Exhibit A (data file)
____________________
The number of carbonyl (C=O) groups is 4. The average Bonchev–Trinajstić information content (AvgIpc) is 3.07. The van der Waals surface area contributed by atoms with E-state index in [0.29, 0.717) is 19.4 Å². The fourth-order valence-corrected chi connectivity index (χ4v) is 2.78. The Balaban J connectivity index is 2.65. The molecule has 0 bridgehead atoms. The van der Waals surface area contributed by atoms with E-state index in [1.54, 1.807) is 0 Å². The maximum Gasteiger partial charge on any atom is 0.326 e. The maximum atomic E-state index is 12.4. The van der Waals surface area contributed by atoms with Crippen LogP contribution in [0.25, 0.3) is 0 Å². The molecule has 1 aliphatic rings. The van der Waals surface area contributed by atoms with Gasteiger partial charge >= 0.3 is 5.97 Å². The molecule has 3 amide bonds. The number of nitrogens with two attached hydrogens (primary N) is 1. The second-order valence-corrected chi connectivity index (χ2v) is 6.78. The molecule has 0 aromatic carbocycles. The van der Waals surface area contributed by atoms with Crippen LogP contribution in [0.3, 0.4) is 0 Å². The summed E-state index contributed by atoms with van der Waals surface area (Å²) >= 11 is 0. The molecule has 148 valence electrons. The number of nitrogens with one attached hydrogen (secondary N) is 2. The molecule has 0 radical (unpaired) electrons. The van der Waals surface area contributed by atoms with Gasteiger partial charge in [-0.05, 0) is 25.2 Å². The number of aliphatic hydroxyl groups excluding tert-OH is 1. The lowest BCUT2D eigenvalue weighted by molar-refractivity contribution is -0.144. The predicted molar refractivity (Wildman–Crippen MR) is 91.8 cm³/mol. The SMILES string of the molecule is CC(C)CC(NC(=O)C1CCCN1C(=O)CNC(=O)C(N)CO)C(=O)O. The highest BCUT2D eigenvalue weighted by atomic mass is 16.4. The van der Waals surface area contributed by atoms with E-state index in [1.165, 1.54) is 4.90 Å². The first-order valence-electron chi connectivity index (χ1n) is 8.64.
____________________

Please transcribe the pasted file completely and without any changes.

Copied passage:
The number of carbonyl (C=O) groups is 4. The average Bonchev–Trinajstić information content (AvgIpc) is 3.07. The van der Waals surface area contributed by atoms with E-state index in [0.29, 0.717) is 19.4 Å². The fourth-order valence-corrected chi connectivity index (χ4v) is 2.78. The Balaban J connectivity index is 2.65. The molecule has 0 bridgehead atoms. The van der Waals surface area contributed by atoms with E-state index in [1.54, 1.807) is 0 Å². The maximum Gasteiger partial charge on any atom is 0.326 e. The maximum atomic E-state index is 12.4. The van der Waals surface area contributed by atoms with Crippen LogP contribution in [0.25, 0.3) is 0 Å². The molecule has 1 aliphatic rings. The van der Waals surface area contributed by atoms with Gasteiger partial charge >= 0.3 is 5.97 Å². The molecule has 3 amide bonds. The number of nitrogens with two attached hydrogens (primary N) is 1. The second-order valence-corrected chi connectivity index (χ2v) is 6.78. The molecule has 0 aromatic carbocycles. The van der Waals surface area contributed by atoms with Crippen LogP contribution in [0.3, 0.4) is 0 Å². The summed E-state index contributed by atoms with van der Waals surface area (Å²) >= 11 is 0. The molecule has 148 valence electrons. The number of nitrogens with one attached hydrogen (secondary N) is 2. The molecule has 0 radical (unpaired) electrons. The van der Waals surface area contributed by atoms with Gasteiger partial charge in [-0.05, 0) is 25.2 Å². The number of aliphatic hydroxyl groups excluding tert-OH is 1. The lowest BCUT2D eigenvalue weighted by molar-refractivity contribution is -0.144. The predicted molar refractivity (Wildman–Crippen MR) is 91.8 cm³/mol. The SMILES string of the molecule is CC(C)CC(NC(=O)C1CCCN1C(=O)CNC(=O)C(N)CO)C(=O)O. The highest BCUT2D eigenvalue weighted by atomic mass is 16.4. The van der Waals surface area contributed by atoms with E-state index in [1.165, 1.54) is 4.90 Å². The first-order valence-electron chi connectivity index (χ1n) is 8.64.